Which makes me wonder: Have reporters soft-pedaled Wal-Mart that much? Because between child-labor and eroding-of-small-town-America issues, you'd figure Glass has faced tougher questions than ones about his driving a baseball team into the toilet. To yank the credentials of a team that gets more attention than it deserves was pure bush league. I'd suggest some kind of a boycott, but, well, the Royals already have one on their hands. Their average attendance is 17,580 – less than half the capacity of Kauffman Stadium.
ROGER CLEMENS ("What planet is Rocket on?," May 31, 2006)
You mention in your column that there are 15 teams that have a better record than Houston. How many teams had a better record than Houston last year during the first half of the season? I'm not an Astro fan, but will you admit you were wrong about his decision if this team turns around in the second half and makes the playoffs?
I think you might end up eating crow come October because of your Roger Clemens article. Have you forgotten the last two years when Houston came out of nowhere to make it to the playoffs, including last year's World Series? Have you forgotten that Houston had a great April this year and they've recently fallen on hard times, mostly because of their starting pitching?
For all of the Astros fans who e-mailed, please remember I picked them to win the division this year, so their slide – much like the Braves' – has been a painful reminder. Look, last year was last year and this year is this year. The run Houston made last year was unprecedented, and according to Baseball Prospectus' playoff odds report, the Astros currently have an 8.15 percent chance of making the postseason.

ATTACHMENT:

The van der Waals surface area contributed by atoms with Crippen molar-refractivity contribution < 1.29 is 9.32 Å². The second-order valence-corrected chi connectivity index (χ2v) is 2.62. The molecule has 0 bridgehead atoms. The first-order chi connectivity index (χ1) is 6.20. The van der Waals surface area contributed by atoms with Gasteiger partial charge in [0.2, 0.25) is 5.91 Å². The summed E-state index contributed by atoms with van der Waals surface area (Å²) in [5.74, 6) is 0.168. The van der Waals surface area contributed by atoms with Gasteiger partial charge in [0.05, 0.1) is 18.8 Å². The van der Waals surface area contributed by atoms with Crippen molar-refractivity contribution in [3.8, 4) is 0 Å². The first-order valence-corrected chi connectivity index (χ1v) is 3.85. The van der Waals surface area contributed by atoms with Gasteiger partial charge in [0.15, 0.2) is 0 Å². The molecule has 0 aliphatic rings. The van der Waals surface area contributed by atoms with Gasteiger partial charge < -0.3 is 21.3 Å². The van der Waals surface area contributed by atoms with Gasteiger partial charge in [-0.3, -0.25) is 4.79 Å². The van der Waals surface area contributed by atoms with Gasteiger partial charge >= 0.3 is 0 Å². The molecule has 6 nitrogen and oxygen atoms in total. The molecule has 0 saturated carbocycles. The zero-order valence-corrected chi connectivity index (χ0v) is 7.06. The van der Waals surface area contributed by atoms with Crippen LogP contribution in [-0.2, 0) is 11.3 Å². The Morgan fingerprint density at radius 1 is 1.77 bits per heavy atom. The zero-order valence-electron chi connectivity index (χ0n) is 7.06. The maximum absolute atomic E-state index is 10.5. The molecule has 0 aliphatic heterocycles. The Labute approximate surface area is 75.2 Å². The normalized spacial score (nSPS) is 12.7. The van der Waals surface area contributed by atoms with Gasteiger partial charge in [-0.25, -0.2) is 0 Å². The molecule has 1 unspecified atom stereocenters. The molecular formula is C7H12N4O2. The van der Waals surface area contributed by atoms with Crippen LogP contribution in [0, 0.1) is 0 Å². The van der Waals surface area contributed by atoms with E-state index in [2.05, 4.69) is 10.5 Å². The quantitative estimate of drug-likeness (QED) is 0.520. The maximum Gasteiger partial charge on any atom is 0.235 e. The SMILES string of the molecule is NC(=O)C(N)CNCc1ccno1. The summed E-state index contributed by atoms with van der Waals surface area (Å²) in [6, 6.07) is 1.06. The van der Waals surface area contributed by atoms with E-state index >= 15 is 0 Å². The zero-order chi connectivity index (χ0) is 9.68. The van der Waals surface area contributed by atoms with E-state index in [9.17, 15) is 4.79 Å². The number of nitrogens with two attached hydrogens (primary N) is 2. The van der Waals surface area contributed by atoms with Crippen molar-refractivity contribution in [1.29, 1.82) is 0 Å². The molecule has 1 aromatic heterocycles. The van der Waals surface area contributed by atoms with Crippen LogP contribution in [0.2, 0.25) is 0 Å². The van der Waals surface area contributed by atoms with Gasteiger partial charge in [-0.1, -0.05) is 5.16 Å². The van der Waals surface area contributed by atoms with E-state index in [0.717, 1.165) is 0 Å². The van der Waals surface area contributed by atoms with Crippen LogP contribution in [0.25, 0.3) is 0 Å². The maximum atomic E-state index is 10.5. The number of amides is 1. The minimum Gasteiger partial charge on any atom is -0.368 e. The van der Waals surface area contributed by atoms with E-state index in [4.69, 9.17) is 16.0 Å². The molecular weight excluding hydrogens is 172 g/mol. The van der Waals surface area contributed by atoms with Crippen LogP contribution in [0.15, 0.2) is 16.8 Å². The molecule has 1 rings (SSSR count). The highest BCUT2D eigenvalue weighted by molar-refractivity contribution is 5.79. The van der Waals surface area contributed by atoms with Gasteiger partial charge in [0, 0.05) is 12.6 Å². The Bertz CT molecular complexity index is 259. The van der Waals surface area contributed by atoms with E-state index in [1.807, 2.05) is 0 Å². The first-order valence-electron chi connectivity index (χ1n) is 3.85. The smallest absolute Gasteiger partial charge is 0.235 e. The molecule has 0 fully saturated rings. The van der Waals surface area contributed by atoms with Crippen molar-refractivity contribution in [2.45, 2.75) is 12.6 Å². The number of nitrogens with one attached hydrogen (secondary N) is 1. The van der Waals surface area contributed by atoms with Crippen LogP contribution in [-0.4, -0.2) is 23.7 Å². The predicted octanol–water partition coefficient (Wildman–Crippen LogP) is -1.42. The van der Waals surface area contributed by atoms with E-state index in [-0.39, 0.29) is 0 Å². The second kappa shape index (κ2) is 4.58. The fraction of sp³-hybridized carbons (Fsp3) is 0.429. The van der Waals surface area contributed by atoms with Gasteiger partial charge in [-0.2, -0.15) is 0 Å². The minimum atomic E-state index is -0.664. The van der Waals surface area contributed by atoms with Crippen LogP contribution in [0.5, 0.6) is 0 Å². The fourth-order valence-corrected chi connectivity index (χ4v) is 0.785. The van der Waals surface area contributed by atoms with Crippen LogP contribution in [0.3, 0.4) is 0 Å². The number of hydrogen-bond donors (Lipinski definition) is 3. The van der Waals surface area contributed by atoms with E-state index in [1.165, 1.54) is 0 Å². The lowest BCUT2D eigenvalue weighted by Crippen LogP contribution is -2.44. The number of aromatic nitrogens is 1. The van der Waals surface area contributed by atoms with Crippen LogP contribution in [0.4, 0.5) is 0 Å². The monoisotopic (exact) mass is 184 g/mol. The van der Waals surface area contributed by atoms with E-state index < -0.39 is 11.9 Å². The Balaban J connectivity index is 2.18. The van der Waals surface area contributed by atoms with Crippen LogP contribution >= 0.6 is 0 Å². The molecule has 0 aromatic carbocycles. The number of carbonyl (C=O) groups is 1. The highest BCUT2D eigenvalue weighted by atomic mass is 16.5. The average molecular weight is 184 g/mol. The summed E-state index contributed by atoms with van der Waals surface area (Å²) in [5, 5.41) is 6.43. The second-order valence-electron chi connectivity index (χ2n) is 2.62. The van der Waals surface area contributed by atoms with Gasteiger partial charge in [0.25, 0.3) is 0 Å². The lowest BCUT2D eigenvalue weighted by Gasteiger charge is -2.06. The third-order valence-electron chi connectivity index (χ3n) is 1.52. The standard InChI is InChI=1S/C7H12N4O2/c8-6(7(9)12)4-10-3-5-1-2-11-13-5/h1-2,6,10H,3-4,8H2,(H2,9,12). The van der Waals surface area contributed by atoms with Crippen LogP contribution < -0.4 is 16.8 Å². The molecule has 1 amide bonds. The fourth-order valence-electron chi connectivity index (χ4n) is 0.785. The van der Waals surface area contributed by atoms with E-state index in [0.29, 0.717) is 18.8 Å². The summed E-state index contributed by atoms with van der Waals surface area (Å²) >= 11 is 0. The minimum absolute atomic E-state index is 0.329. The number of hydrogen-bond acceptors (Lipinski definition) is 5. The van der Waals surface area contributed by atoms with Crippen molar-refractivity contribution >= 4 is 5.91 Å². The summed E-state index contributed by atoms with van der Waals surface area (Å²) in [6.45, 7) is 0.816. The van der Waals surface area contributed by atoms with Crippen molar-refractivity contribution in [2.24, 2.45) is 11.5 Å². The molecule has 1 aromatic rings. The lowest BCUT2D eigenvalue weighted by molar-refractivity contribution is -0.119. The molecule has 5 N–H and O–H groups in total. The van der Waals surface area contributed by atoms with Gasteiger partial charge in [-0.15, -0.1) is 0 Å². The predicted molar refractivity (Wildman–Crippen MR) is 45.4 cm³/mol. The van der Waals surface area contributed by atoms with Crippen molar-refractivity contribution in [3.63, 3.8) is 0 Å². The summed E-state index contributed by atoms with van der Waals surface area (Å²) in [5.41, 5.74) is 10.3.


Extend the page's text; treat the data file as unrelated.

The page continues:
You are so jealous of Roger Clemens and his money.
Nah. What I really want is frosted tips when I'm 43.
OVERPAID/UNDERPAID PLAYERS ("Bargains and busts," June 1, 2006)
They say that the most painful thing about Fenway Park are the tiny seats. I think the most painful thing is finding out that your ticket is lined up with a Matt Clement start. Twenty-seven mil over three years? I think you have an addition to make to the overpaid list!
He was on there originally, but I gave Clement the benefit of the doubt because of the mysterious biceps injury he can't seem to shake.
Did you forget Carlos Beltran at $17 million?
What, for the underpaid list? First off, Beltran makes about $13.5 million this season; his contract averages $17 million a year. More important, he's fifth in baseball with a .631 slugging percentage, gets on base more than 40 percent of the time and could post a 40-homer, 30-stolen base season.
For all-underpaid, I nominate David Wright. Of course, it would be better if he could throw straight at third base, but he is having another great season, and what does he make, MLB minimum?
Upper Saddle River, N.J.
He makes $374,000. And his numbers (.336-11-44-.406-.564) and Miguel Cabrera's (.339-9-43-.430-.567) are practically identical. It's a toss-up.
Ray has given up runs in six of his last 10 outings. Saito and Coffey have better numbers, though Ray, at $335,000, is still a bargain.
How do you leave off Kazuo Matsui making $8 million a year?
Sometimes I swing and miss. This was one of those times. Matsui absolutely deserved to be the second baseman on the overpaid list. Mea culpa.
Good overpaid list, but I was a bit underwhelmed by your underpaid. Many of those guys are young and not yet eligible for arbitration. Sure, they're not making a lot of money, but that's only due to a technicality. Their pay days are on the way. I'm more curious to see a list that follows the Nomar model: free agent signings that are outperforming their contracts.
Frankly, Zach, I'm not sure there are too many bargains following the Nomar model. The market has more of a tendency to overpay than allow for good deals. What I wanted to highlight was who had performed well commensurate to their salary. And for those who chimed in that no baseball player is underpaid, I understand. Just consider the context.
What are the salaries for sportswriters this year?
Let's just say we fall in the underpaid category.